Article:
Inspiring Trust was the theme of the IFP’s annual conference which took place at Celtic Manor in Wales last week.
This was an opportunity for the leaders in the financial planning profession from the UK, Ireland, USA and Australia to gather to consider the more positive aspects of life after the RDR.
The challenge for many advisers is not only to meet the regulator’s criteria but to survive in business thereafter. With an economy that’s sluggish at best, the burden of regulation, training, hiring and retaining the right people puts greater pressure on generating revenue to outweigh the costs
There is, however, a more positive side to focus on and a real opportunity to create and further develop world class financial planning businesses in the UK.
There were many excellent presentations at the conference. Manyaddressed the softer side of financial planning and behavioural finance, reflecting the need for good communication skills and building trust with the client for any successful business.
Delivering a service that clients love, will happily pay for and talk to their friends and colleagues about is the ideal outcome. Research tells us that greater trust will deliver better outcomes for the client as well as the financial planning business.
Active engagement as a result of this enhanced trust will lead to more of the client’s assets being under advice and a higher number of referrals. This will improve the quality of business coming into the firm and increase the revenue generated.
It is a massive step for advisers to shift their focus from products to a comprehensive financial planning service which includes the ability to use cash flow modelling and integrates the role of paraplanner into a very well qualified team. It will involve cultural change and a massive upheaval to an existing business. Appropriate training is essential and CPD needs to be built around personal development plans that extend well beyond level four requirements.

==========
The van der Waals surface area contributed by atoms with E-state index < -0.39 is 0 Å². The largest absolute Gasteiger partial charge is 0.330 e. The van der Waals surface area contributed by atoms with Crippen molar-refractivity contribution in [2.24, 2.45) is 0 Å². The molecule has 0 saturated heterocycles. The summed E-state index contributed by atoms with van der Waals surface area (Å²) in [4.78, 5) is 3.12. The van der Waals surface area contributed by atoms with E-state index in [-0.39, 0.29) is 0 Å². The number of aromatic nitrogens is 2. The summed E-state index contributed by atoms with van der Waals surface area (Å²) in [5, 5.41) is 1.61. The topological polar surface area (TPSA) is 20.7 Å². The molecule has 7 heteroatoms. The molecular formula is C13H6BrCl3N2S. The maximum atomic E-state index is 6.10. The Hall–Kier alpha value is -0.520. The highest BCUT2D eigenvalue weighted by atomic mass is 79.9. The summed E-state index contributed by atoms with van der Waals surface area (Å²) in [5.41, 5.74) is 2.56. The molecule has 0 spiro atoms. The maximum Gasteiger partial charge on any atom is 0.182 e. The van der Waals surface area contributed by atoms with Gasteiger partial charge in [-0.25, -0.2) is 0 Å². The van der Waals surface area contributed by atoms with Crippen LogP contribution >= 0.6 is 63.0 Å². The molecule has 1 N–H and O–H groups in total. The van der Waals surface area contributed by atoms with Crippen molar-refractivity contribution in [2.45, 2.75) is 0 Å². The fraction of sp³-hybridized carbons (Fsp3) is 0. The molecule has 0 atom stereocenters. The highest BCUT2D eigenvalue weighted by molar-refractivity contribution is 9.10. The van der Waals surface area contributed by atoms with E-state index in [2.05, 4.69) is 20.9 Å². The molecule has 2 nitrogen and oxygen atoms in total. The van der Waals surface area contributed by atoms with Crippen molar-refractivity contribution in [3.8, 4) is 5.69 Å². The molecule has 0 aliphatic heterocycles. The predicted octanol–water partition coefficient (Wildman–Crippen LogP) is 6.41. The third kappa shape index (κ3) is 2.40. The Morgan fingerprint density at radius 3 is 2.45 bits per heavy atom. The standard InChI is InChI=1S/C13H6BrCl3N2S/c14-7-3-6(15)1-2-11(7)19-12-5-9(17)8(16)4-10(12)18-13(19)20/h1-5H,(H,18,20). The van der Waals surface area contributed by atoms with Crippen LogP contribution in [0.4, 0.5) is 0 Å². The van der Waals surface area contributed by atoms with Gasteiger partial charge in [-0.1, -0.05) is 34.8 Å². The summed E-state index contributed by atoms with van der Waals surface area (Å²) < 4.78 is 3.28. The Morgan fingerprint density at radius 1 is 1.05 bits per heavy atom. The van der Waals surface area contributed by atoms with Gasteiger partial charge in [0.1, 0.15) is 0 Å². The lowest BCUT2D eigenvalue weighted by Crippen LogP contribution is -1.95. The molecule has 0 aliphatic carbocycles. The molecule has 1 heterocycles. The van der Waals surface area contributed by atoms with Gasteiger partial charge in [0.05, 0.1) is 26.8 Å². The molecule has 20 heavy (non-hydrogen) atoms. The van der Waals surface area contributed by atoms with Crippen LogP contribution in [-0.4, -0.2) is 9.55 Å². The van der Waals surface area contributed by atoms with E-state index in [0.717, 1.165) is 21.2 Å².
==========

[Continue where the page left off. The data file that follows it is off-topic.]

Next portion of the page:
Understanding consumer behaviour is crucial to how advisers evolve their services, including adopting a social media strategy and an increased understanding of client preferences. Few advisers have really capitalised upon the lessons that we are learning from the thought leaders in this area. This understanding flows into how we deal with the whole subject of risk and enables advisers to work with clients outside of the parameters that have historically existed.
We must ensure that business is fully compliant, particularly the area of product recommendation. However, doing the right thing, rather than just meet the regulatory requirements, is a much more certain way for financial services companies serve their customers.
Accredited financial planning firms are able to evidence by the very nature of their service and supporting business, that this is at the heart of their thinking. Codes of conduct that are actively adhered to rather than gather dust must be one of the positive outcomes that we strive for.
Many delegates left our conference inspired if their feedback forms and the world of twitter is to be believed.
The hope is that this positive energy will rub off on those who are still despondently trudging on towards 2013 with no firm evidence that they are part of a business that is going to be around at the end of next year.
There is an incredible support infrastructure around and if worried advisers take action now to grasp it, a positive outcome is far more likely to be achieved.
Nick Cann is chief executive of the Institute of Financial Planning